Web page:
Nearly 50 percent of M.D.s believe diversion of ADHD stimulant medications among teens is a problem
Two recent studies by investigators at the Cohen Children's Medical Center of New York examined physicians' perceptions and knowledge of diversion of stimulant medications for Attention Deficit Hyperactivity Disorder (ADHD) as well as practices physicians use to prevent diversion among their patients prescribed these medications.
The results showed that while almost half of all physicians surveyed believe diversion is common among teens with ADHD, the majority never received training on the topic. Furthermore, about one-third of physicians rarely counsel teens about the health and legal consequences of diverting stimulating medication and don't feel qualified to do so.
"Diversion of stimulation medications for ADHD by high school and college students is widespread as those with ADHD are often sharing pills with their peers, who don't have the condition, to try to improve their academic performance," said Andrew Adesman, MD, senior investigator and chief of developmental behavioral pediatrics at Cohen Children's Medical Center of New York. "Many pediatric colleagues don't feel adequate in counseling their ADHD patients about diverting stimulant medications or are unfamiliar with some of the legal and health consequences of non-ADHD patients taking an unprescribed controlled substance." The survey analyzed responses from 815 physicians who specialize in ADHD – child neurologists, child psychiatrists and developmental pediatricians. In the past 12 months, 59 percent of physicians suspected some of their teen ADHD patients were diverting their medications and 54 percent believed some patients were exaggerating symptoms to obtain stimulation medications to divert. When evaluating teens for an initial diagnosis of ADHD, 66 percent of doctors suspected that some patients were trying to obtain stimulant medication to improve academic performance. Surveyed doctors also believed patients wanted the medication to either lose weight (40 percent), get high (38 percent) or divert their stimulant medication to others (39 percent).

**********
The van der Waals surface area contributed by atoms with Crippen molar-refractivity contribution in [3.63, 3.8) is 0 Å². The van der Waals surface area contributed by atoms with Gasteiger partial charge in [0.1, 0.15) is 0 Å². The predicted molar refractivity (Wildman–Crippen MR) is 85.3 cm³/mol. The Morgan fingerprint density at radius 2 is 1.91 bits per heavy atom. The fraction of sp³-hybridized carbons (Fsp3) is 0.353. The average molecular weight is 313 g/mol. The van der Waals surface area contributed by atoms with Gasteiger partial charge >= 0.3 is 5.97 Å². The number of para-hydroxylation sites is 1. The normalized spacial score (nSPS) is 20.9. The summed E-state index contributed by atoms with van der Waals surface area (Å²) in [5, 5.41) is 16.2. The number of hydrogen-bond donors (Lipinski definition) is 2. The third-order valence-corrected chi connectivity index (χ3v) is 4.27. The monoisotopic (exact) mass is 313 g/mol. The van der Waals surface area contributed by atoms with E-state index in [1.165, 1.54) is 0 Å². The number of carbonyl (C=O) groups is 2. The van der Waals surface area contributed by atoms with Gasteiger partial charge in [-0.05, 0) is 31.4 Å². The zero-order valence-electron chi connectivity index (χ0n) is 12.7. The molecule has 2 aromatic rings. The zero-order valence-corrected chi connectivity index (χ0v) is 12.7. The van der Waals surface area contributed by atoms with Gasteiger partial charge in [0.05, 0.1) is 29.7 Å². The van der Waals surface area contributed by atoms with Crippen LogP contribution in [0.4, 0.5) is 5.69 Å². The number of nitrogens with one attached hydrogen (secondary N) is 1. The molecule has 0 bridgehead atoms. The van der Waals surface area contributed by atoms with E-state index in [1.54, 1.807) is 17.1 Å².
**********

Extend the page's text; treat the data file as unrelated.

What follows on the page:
The study also showed that the majority of physicians received no training on prevention of prescription drug diversion in medical school (73 percent), residency (57 percent) or fellowship (51 percent).
When physicians were asked if there is a difference in the legal consequence of selling vs. giving away stimulant medication, 19 percent chose the wrong answer and 36 percent were unsure.
Dr. Adesman said that "in the eyes of the law, there is no difference between someone giving away a pill or selling one; they are both prosecuted as unlawful distribution of a controlled substance."
As far as health risks, he also noted that, "A patient taking an ADHD medication has been titrated up to a certain dose over time. If someone else takes another person's dose it can be risky because there is no health history and medication naiveté can lead to potential risks, especially if there is an underlying heart condition.
"While many prevention strategies can be used to prevent diversion of stimulant medication– informational brochures, a medication contract, pill counts, limiting pill quantities, counseling and other methods, our research showed that while doctors are encouraged to use many of these strategies, most MDs don't believe the strategies to be effective," Dr. Adesman said. "It is important that physicians treating patients with ADHD are continually educated about stimulant diversion problems and become active in mitigating this from happening."